Let's start with the argument Hoffman apparently considers to be the knock-out blow.
DeRosa's critique of the assignment is based on how he imagines the Dred Scott decision ought to be taught in a US History class. Had he asked before writing his missive, or bothered to read the History and Social Studies section of the Curriculum Guide, he would have known that his entire frame for critiquing the assignment was incorrect, because this was not an assignment for a US History class (taken in 11th grade at SLA), but an African-American History class.
I'm not sure why Tom thinks I didn't know that the project was for an African-American history class considering this statement from my initial post.
The project comes from page 10 of the Family Handbook and pertains to African-American History.
I've taken the liberty of highlighting the relevant portion for Tom's benefit. Apparently, my "entire frame of critiquing" wasn't correct after all.
In this context, what is important is the decision's impact on African-Americans and the abolitionist movement, not the balance of power in the great game between the North and the South in which the African-Americans are seen as mere pawns. Perhaps in 11th grade US History, the pre-war balance of power dynamic will be emphasized.
I agree. That's why I gave the following as an example of analysis showing deep understanding for a high school student.
[T]he Dred Scott decision is important because it upset the political compromise at the federal level (the Missouri Compromise and the Kansas-Nebraska Act) which served to limit the spread of slavery.
Again I've emphasized the relevant portion for Tom's benefit. The balance of power issue remains an important issue for African-Americans history since it affected the growth of slavery. I'm thinking the growth of slavery might have "impacted" African-Americans.
I provided yet another reason for why the balance of power issue was important to the slavery issue:
As long as the Senate was gridlocked, the North would not be able to pass a constitutional amendment banning slavery in all the states.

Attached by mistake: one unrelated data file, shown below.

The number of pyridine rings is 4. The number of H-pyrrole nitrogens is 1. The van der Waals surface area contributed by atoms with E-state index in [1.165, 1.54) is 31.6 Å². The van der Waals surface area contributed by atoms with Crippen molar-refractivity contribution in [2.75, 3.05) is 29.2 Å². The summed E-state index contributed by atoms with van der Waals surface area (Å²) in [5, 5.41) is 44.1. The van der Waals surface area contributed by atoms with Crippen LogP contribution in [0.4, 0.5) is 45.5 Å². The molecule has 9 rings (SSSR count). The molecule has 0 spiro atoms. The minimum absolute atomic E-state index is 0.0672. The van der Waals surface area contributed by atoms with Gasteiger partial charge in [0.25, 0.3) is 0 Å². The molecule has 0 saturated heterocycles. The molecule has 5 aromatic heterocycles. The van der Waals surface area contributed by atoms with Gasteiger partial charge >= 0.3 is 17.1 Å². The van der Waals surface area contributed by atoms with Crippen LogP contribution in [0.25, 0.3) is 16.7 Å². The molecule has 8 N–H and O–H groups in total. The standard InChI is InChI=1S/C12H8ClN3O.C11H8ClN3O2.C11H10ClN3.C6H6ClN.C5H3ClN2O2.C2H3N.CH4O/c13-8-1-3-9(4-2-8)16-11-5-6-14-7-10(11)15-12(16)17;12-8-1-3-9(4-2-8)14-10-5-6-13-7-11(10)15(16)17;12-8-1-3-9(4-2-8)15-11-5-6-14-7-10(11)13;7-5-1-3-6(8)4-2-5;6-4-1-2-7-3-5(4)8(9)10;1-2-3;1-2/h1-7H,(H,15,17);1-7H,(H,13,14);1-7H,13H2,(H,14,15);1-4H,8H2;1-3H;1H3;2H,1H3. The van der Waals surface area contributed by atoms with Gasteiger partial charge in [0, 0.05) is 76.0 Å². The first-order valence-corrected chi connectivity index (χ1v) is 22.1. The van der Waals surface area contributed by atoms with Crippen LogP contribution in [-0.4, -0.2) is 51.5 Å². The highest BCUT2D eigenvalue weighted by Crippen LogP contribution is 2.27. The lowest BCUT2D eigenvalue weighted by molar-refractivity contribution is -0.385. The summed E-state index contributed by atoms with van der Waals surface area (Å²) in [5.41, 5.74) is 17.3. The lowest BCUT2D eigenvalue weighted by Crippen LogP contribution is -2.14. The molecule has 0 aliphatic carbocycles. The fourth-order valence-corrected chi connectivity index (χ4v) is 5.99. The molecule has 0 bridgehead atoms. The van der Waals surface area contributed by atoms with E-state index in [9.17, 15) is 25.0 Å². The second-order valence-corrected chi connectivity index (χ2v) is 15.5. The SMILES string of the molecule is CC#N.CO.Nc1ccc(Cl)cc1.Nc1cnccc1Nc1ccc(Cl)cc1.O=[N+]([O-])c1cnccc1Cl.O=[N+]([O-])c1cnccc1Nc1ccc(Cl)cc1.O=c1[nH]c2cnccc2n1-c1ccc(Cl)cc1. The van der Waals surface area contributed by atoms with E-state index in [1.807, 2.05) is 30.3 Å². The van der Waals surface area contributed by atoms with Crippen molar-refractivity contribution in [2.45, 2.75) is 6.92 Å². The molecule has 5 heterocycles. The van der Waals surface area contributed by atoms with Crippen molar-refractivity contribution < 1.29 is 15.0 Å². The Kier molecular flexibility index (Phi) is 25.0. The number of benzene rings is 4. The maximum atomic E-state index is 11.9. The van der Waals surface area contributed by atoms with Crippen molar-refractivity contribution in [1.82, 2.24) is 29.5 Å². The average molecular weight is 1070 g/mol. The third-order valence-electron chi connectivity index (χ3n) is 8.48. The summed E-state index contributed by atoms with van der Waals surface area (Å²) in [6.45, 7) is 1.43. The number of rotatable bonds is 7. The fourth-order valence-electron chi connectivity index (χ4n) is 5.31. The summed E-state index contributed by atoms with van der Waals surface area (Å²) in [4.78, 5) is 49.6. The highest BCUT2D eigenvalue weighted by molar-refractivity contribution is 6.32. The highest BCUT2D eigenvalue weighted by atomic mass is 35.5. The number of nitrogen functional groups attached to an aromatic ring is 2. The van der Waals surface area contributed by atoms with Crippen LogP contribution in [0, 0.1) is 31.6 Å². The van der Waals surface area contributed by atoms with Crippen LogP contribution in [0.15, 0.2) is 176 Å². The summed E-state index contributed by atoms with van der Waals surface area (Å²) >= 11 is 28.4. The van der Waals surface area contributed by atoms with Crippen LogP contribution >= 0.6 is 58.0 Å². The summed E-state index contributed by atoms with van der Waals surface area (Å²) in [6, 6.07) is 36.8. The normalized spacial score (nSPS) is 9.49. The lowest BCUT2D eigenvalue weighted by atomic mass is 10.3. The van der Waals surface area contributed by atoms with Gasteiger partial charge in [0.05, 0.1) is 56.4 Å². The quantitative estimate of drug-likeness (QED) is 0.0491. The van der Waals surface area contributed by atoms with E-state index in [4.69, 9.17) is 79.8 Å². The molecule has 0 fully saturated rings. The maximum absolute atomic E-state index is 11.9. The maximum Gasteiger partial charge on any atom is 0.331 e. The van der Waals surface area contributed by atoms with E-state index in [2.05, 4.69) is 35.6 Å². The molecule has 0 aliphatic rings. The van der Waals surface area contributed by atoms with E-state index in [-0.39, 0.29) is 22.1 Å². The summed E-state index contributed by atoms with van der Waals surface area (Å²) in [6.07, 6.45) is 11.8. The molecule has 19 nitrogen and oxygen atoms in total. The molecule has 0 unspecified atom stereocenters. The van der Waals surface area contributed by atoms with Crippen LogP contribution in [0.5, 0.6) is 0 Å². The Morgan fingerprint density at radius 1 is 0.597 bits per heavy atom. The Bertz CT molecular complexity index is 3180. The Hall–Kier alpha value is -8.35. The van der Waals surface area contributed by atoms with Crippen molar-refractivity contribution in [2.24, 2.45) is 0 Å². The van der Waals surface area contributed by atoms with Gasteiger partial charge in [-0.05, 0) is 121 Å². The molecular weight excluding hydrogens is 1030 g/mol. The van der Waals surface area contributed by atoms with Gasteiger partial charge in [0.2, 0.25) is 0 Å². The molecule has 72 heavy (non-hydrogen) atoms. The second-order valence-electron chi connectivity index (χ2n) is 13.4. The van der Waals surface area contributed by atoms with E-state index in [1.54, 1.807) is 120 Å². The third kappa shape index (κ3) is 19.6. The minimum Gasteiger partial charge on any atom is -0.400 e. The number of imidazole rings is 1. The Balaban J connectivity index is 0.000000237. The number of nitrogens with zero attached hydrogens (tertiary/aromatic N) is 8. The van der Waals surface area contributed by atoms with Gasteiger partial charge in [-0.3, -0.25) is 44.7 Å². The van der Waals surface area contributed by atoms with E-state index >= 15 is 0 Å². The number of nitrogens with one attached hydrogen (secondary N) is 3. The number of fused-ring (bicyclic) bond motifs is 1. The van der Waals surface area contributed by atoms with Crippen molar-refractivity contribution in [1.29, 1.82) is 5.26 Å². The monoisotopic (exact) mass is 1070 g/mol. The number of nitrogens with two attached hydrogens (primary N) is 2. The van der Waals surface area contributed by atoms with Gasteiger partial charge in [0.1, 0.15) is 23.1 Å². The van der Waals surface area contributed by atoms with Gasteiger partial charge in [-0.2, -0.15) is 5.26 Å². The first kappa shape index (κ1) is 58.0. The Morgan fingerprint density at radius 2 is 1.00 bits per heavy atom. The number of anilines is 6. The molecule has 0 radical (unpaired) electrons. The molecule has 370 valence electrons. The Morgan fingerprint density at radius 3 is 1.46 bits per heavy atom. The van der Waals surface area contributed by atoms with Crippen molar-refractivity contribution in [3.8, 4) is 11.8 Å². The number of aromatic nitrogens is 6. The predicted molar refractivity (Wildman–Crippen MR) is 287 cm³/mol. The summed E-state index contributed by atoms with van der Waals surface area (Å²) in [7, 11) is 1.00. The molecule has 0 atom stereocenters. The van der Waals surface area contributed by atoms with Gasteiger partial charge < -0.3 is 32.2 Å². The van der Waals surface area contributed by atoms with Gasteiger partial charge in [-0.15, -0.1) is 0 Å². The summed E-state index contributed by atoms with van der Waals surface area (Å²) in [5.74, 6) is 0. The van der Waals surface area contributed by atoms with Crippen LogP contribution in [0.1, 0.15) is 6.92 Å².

Again, I've scaffolded the passage for Tom's benefit. I'm thinking the balance of power issue was a little more important than merely a "great game between the North and the South in which the African-Americans are seen as mere pawns."
I would note that Chris Lehmann told me that he left a comment on Ken's blog explaining this oversight on Ken's part, but for whatever reason, that comment has not been published as of this date.
Unlike Tom, I don't moderate comments and I only delete spam comments. If Chris' comment didn't post it's either because Chris did something wrong or blogger ate the comment. Most likely it was the latter.
I'm thinking at this point Chris is glad the comment didn't make it through.
The knock-out punch missed its mark. Let's see if Tom's remaining argument lands.
Beyond Ken's unhappiness of the framing of the decision and the assignment, his criticism of the student work itself is not based on any knowledge of the kind of work 14 year olds typically do. As a piece of writing, the letter in question would stand up admirably against the anchor papers used in any 9th grade writing assessment in the country, if not the world. DeRosa never questions the accuracy of the student's historical information.
Actually, I did question the efficacy of petitioning Southern Democrats for redress. That seemed to be on the wrong side of a few historical facts. However. the primary deficiency in the student project was that the student didn't give us much to work with, hence my characterization of the project as "superficial understanding." This contradicted the claims made by SLA in the family handbook, and I quote:
Teachers in each course ask the question – “What are the enduring understandings students should have when they leave this class?” Teachers then create projects that can only be completed by showing both the skills and knowledge that are deemed to be critical to master the subject and demonstrate that deep level of understanding.
At SLA, there may be multiple assessments – including quizzes and tests – along the way, but the primary assessment of student learning is through their projects.
This was supposed to be an exemplary project, yet it contradicted SLA's assertion that it showed deep understanding of the subject matter and mastery of skills. I argued that it showed superficial understanding because it "fail[ed] to cover any of the important issues presented by the decision, the historical context of the case, and why the case is historically important."
Tom's point with respect to what a 14 year old should be expected to know is relevant. Tom cites an AP prep book for U.S. History that provides far more detail on the Dred Scott decision (p. 132)and the relevant history leading up to that decision that my analysis. I also cited a middle school history text which gave about the same level of analysis that I provided. What is clear is that the student example project provided far less analysis than either the middle school analysis, my analysis, or the AP prep book analysis.
That's two misses.
My advice to Tom: stop digging.